One day, Esme heard a whisper from outside of her window, it seemed to call to her and say, “Esme, come outside and look at the moon! It misses you dearly!” And so, she obeyed this mysterious call and sat out on the damp grass outside of her home to bear witness to the beautiful full moon. As she soaked in the moonlight, she had an intense feeling that it held within it an old and familiar friend. The light of the moon grew brighter and brighter until all that existed was its milky light, it was as if she was being consumed by it. Soon it subsided and she found herself sitting within the Emerald Wood once again. As soon as she understood where she was, all of her memories rushed upon her like a tsunami in a grave. It pushed her down into the grass and as soon as she sat up again, she saw a figure walking towards her. It was the woman, however, she was no longer the Maiden. She was glowing and as full as the moon, her stomach was round with child. Esme weeped at the sight of her, the Mother’s nurturing presence seemed to baptize her of her disenchantment. Petals fell from the Mother's mouth as she spoke, “My dear child, you’ve been lost to yourself”, she reached out and touched Esme on the inside of her hands. Esme cried, “Oh! How much I’ve missed!”. She closed her eyes and let herself mourn for the magic that she had been robbed of. When she opened them again, she was back outside of her home in the land of the kingdom and the shadows. When she looked at the palms of her hands, two white moonflowers grew from where the Mother had touched.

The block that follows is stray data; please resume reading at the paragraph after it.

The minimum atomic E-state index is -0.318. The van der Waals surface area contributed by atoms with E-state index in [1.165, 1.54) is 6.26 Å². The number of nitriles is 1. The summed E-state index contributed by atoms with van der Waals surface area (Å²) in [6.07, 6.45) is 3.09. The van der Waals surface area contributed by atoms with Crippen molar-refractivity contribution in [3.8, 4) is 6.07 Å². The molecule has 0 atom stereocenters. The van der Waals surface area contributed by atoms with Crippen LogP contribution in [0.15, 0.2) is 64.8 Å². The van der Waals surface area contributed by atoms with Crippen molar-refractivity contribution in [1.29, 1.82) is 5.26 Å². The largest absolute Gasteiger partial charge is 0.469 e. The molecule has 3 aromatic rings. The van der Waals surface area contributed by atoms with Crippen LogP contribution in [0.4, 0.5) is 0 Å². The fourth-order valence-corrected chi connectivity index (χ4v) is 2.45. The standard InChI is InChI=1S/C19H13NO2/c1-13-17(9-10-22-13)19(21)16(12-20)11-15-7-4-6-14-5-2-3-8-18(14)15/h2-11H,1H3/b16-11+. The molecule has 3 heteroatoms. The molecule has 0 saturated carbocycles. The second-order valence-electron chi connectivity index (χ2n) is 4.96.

Esme spent the next few years speaking to everyone and anyone that would listen to her about the magic that existed in the world. She told them about the Emerald Wood, the Maiden and the Mother. Most of them rolled their eyes at her. Even when she showed them her flowers, they would insist that those who believed in fairytales were childish fools. Petals fell from her hands. Even her husband seemed to brush her away. Repeating, “I know darling, I know” as if calming down a child. As time passed, her voice grew weak from sermonizing. Time and gravity were taking its toll on Esme and she occasionally cried for her youth. Her hair turned silver and the wrinkles on her face burrowed and made a home deep within her skin. She knew it was time to go back to where she belonged. It was time to go home. She decided to leave the kingdom and after one last kiss on her husband's forehead, she began her journey on a windy day in December. It was as if the chilled wind was pushing her frail form towards home. She walked on weather beaten legs over the two mountains shaped like sleeping bears. After 4 days and 3 nights, she finally arrived at the Emerald Wood on one of the darkest days of the year. The waning moon hid underneath restful darkness but despite the lack of moonlight, Esme recognized every rock, tree and hidden nook of the forest she grew up in. She sang to the wild energy of the Emerald Wood, just as she used to when she was a girl. After a lifetime of an overwhelming sense of disenchantment with her world, she finally felt that she was rejoining her true form. When Esme saw the Woman of the Emerald Wood, she hardly recognized her. She was now a Crone, who was just as withered as Esme. However, the Crone held an ancient wisdom beneath her sea foam gaze that seemed to hold within it understanding of the secrets of life and death. Esme looked at her palms, the flowers within them were shriveling up as the Crone drew closer. Esme knew what was to come but she held no fear in her heart. Life was the woman’s gift lent with the promise of death and that is what made it divine. As the Crone touched the flowers within her palms, she felt her name, her bones and flesh shed from her soul. She joined the Crone and they were one. Glancing back at the lifeless shell on the forest floor, they began their dance through the woods seeking out the weak and worn to join them in their dance. However, this ending is not something of darkness. After a few short nights, the moon would be waxing and the Maiden would bring wonder and life into her domain once again.